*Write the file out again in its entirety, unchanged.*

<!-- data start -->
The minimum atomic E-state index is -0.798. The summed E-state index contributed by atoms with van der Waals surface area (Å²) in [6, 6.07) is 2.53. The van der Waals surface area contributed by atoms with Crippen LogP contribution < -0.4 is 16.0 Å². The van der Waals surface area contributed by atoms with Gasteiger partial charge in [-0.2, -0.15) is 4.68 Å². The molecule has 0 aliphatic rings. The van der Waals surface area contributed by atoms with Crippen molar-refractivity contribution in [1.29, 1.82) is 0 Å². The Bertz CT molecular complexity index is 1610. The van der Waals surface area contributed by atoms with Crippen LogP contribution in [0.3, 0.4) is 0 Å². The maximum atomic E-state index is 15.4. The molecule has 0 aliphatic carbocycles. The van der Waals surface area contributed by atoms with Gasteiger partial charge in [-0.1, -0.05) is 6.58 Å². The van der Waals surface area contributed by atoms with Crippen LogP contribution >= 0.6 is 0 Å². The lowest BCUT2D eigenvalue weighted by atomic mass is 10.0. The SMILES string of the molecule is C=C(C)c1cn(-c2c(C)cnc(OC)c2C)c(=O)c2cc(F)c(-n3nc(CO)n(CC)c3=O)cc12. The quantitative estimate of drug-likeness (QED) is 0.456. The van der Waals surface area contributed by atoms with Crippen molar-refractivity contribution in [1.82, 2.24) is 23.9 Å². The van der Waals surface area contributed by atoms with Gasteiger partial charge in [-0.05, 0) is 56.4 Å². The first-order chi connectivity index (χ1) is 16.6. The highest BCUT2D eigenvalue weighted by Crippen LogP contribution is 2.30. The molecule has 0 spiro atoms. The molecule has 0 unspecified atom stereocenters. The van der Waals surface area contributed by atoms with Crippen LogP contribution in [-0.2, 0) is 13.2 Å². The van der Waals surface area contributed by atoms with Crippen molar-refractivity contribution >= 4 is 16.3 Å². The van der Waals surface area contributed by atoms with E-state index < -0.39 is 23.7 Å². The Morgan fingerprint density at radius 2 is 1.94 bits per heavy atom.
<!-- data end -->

The minimum atomic E-state index is -0.798. The summed E-state index contributed by atoms with van der Waals surface area (Å²) in [6, 6.07) is 2.53. The van der Waals surface area contributed by atoms with Crippen LogP contribution < -0.4 is 16.0 Å². The van der Waals surface area contributed by atoms with Gasteiger partial charge in [-0.2, -0.15) is 4.68 Å². The molecule has 0 aliphatic rings. The van der Waals surface area contributed by atoms with Crippen molar-refractivity contribution in [1.29, 1.82) is 0 Å². The Bertz CT molecular complexity index is 1610. The van der Waals surface area contributed by atoms with Crippen LogP contribution in [0.3, 0.4) is 0 Å². The maximum atomic E-state index is 15.4. The molecule has 0 aliphatic carbocycles. The van der Waals surface area contributed by atoms with Gasteiger partial charge in [-0.1, -0.05) is 6.58 Å². The van der Waals surface area contributed by atoms with Crippen LogP contribution >= 0.6 is 0 Å². The lowest BCUT2D eigenvalue weighted by atomic mass is 10.0. The SMILES string of the molecule is C=C(C)c1cn(-c2c(C)cnc(OC)c2C)c(=O)c2cc(F)c(-n3nc(CO)n(CC)c3=O)cc12. The quantitative estimate of drug-likeness (QED) is 0.456. The van der Waals surface area contributed by atoms with Crippen molar-refractivity contribution in [1.82, 2.24) is 23.9 Å². The van der Waals surface area contributed by atoms with Gasteiger partial charge in [-0.05, 0) is 56.4 Å². The first-order chi connectivity index (χ1) is 16.6. The highest BCUT2D eigenvalue weighted by Crippen LogP contribution is 2.30. The molecule has 0 spiro atoms. The molecule has 0 unspecified atom stereocenters. The van der Waals surface area contributed by atoms with Crippen LogP contribution in [-0.2, 0) is 13.2 Å². The van der Waals surface area contributed by atoms with Crippen molar-refractivity contribution >= 4 is 16.3 Å². The van der Waals surface area contributed by atoms with E-state index < -0.39 is 23.7 Å². The Morgan fingerprint density at radius 2 is 1.94 bits per heavy atom.